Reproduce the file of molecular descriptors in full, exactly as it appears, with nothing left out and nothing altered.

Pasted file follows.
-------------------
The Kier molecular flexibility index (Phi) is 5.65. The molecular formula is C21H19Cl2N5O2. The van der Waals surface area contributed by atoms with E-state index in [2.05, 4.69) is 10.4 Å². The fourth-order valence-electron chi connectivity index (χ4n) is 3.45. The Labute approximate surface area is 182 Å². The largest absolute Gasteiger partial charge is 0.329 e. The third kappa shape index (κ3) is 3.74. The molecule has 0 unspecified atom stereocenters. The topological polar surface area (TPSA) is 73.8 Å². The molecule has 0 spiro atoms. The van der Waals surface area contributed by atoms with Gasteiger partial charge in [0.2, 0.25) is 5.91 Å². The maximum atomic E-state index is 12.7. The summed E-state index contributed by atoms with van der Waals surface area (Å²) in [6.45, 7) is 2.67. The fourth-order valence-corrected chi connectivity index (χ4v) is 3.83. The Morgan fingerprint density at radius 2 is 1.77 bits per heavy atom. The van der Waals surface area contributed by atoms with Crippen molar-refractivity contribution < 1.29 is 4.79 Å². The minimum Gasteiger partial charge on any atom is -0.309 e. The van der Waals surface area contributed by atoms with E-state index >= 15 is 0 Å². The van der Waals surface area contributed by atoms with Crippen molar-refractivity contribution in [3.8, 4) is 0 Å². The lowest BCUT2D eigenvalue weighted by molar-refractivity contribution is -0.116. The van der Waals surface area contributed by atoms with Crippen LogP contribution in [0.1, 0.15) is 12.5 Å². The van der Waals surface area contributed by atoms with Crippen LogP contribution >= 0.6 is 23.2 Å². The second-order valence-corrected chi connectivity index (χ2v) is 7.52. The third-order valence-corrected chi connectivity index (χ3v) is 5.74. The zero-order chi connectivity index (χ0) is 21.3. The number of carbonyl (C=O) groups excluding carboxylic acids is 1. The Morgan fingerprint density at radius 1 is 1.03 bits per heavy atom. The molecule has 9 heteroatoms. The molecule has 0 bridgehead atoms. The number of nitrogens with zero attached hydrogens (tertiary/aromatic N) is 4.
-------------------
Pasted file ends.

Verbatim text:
The Kier molecular flexibility index (Phi) is 5.65. The molecular formula is C21H19Cl2N5O2. The van der Waals surface area contributed by atoms with E-state index in [2.05, 4.69) is 10.4 Å². The fourth-order valence-electron chi connectivity index (χ4n) is 3.45. The Labute approximate surface area is 182 Å². The largest absolute Gasteiger partial charge is 0.329 e. The third kappa shape index (κ3) is 3.74. The molecule has 0 unspecified atom stereocenters. The topological polar surface area (TPSA) is 73.8 Å². The molecule has 0 spiro atoms. The van der Waals surface area contributed by atoms with Gasteiger partial charge in [0.2, 0.25) is 5.91 Å². The maximum atomic E-state index is 12.7. The summed E-state index contributed by atoms with van der Waals surface area (Å²) in [6.45, 7) is 2.67. The fourth-order valence-corrected chi connectivity index (χ4v) is 3.83. The Morgan fingerprint density at radius 2 is 1.77 bits per heavy atom. The van der Waals surface area contributed by atoms with Crippen molar-refractivity contribution < 1.29 is 4.79 Å². The minimum Gasteiger partial charge on any atom is -0.309 e. The van der Waals surface area contributed by atoms with E-state index >= 15 is 0 Å². The van der Waals surface area contributed by atoms with Crippen molar-refractivity contribution in [3.8, 4) is 0 Å². The lowest BCUT2D eigenvalue weighted by molar-refractivity contribution is -0.116. The van der Waals surface area contributed by atoms with Crippen LogP contribution in [0.1, 0.15) is 12.5 Å². The van der Waals surface area contributed by atoms with Crippen LogP contribution >= 0.6 is 23.2 Å². The second-order valence-corrected chi connectivity index (χ2v) is 7.52. The third-order valence-corrected chi connectivity index (χ3v) is 5.74. The zero-order chi connectivity index (χ0) is 21.3. The number of carbonyl (C=O) groups excluding carboxylic acids is 1. The Morgan fingerprint density at radius 1 is 1.03 bits per heavy atom. The molecule has 9 heteroatoms. The molecule has 0 bridgehead atoms. The number of nitrogens with zero attached hydrogens (tertiary/aromatic N) is 4.